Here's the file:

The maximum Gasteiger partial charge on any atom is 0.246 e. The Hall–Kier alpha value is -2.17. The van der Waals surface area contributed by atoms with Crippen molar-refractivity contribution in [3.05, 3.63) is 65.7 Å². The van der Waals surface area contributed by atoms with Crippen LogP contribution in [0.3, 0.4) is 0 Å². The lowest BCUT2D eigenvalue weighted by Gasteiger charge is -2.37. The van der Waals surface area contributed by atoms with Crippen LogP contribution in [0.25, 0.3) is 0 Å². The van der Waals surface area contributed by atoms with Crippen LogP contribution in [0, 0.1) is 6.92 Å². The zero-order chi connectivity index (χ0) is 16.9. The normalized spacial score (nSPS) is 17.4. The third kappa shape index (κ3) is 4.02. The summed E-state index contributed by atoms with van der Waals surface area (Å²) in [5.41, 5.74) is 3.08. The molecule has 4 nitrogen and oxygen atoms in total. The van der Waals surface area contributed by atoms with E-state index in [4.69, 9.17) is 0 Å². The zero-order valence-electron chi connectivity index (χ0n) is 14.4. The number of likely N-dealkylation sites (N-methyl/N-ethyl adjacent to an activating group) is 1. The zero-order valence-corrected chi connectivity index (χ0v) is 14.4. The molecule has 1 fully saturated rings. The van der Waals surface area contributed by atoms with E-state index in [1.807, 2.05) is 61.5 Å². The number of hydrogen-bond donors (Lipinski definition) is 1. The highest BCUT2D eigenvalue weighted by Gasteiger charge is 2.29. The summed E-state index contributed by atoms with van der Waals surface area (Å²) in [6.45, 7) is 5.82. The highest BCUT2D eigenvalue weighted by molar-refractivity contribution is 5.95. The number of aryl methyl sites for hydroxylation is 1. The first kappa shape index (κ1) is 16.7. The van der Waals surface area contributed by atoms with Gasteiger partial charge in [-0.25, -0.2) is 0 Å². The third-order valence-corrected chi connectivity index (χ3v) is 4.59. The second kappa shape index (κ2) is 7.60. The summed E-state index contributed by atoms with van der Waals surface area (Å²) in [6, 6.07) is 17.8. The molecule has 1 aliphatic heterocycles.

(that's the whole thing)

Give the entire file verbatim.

The maximum Gasteiger partial charge on any atom is 0.246 e. The Hall–Kier alpha value is -2.17. The van der Waals surface area contributed by atoms with Crippen molar-refractivity contribution in [3.05, 3.63) is 65.7 Å². The van der Waals surface area contributed by atoms with Crippen LogP contribution in [0.3, 0.4) is 0 Å². The lowest BCUT2D eigenvalue weighted by Gasteiger charge is -2.37. The van der Waals surface area contributed by atoms with Crippen LogP contribution in [0.25, 0.3) is 0 Å². The van der Waals surface area contributed by atoms with Crippen LogP contribution in [0, 0.1) is 6.92 Å². The zero-order chi connectivity index (χ0) is 16.9. The normalized spacial score (nSPS) is 17.4. The third kappa shape index (κ3) is 4.02. The summed E-state index contributed by atoms with van der Waals surface area (Å²) in [5.41, 5.74) is 3.08. The molecule has 4 nitrogen and oxygen atoms in total. The van der Waals surface area contributed by atoms with E-state index in [4.69, 9.17) is 0 Å². The zero-order valence-electron chi connectivity index (χ0n) is 14.4. The number of likely N-dealkylation sites (N-methyl/N-ethyl adjacent to an activating group) is 1. The zero-order valence-corrected chi connectivity index (χ0v) is 14.4. The molecule has 1 fully saturated rings. The van der Waals surface area contributed by atoms with E-state index in [1.807, 2.05) is 61.5 Å². The number of hydrogen-bond donors (Lipinski definition) is 1. The highest BCUT2D eigenvalue weighted by Gasteiger charge is 2.29. The summed E-state index contributed by atoms with van der Waals surface area (Å²) in [6.45, 7) is 5.82. The highest BCUT2D eigenvalue weighted by molar-refractivity contribution is 5.95. The number of aryl methyl sites for hydroxylation is 1. The first kappa shape index (κ1) is 16.7. The van der Waals surface area contributed by atoms with Gasteiger partial charge in [-0.25, -0.2) is 0 Å². The third-order valence-corrected chi connectivity index (χ3v) is 4.59. The second kappa shape index (κ2) is 7.60. The summed E-state index contributed by atoms with van der Waals surface area (Å²) in [6, 6.07) is 17.8. The molecule has 1 aliphatic heterocycles.